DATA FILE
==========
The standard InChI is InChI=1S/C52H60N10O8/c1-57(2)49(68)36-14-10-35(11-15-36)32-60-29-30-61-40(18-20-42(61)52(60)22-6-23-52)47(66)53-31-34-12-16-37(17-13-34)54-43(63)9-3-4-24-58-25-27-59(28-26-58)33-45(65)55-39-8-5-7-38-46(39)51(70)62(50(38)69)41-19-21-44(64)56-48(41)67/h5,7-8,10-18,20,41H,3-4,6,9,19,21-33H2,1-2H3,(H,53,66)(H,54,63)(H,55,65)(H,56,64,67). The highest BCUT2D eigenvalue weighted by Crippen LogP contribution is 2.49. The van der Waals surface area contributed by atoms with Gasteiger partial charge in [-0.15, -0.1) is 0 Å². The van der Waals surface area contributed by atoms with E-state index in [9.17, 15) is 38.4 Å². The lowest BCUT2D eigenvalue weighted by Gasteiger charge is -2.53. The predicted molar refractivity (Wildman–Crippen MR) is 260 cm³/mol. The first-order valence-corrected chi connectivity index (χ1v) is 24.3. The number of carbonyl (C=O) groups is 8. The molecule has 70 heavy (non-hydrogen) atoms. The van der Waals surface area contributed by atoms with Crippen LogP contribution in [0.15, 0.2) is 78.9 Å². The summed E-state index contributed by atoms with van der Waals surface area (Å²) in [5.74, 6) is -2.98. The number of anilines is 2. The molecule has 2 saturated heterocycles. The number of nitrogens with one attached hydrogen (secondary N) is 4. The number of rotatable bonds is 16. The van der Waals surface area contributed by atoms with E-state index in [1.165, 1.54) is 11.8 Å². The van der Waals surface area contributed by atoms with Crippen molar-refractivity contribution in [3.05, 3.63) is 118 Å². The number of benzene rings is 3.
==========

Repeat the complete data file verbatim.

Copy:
The standard InChI is InChI=1S/C52H60N10O8/c1-57(2)49(68)36-14-10-35(11-15-36)32-60-29-30-61-40(18-20-42(61)52(60)22-6-23-52)47(66)53-31-34-12-16-37(17-13-34)54-43(63)9-3-4-24-58-25-27-59(28-26-58)33-45(65)55-39-8-5-7-38-46(39)51(70)62(50(38)69)41-19-21-44(64)56-48(41)67/h5,7-8,10-18,20,41H,3-4,6,9,19,21-33H2,1-2H3,(H,53,66)(H,54,63)(H,55,65)(H,56,64,67). The highest BCUT2D eigenvalue weighted by Crippen LogP contribution is 2.49. The van der Waals surface area contributed by atoms with Gasteiger partial charge in [-0.15, -0.1) is 0 Å². The van der Waals surface area contributed by atoms with E-state index in [9.17, 15) is 38.4 Å². The lowest BCUT2D eigenvalue weighted by Gasteiger charge is -2.53. The predicted molar refractivity (Wildman–Crippen MR) is 260 cm³/mol. The first-order valence-corrected chi connectivity index (χ1v) is 24.3. The number of carbonyl (C=O) groups is 8. The molecule has 70 heavy (non-hydrogen) atoms. The van der Waals surface area contributed by atoms with Crippen LogP contribution in [0.15, 0.2) is 78.9 Å². The summed E-state index contributed by atoms with van der Waals surface area (Å²) in [5.74, 6) is -2.98. The number of anilines is 2. The molecule has 2 saturated heterocycles. The number of nitrogens with one attached hydrogen (secondary N) is 4. The number of rotatable bonds is 16. The van der Waals surface area contributed by atoms with E-state index in [1.165, 1.54) is 11.8 Å². The van der Waals surface area contributed by atoms with Crippen molar-refractivity contribution in [3.05, 3.63) is 118 Å². The number of benzene rings is 3.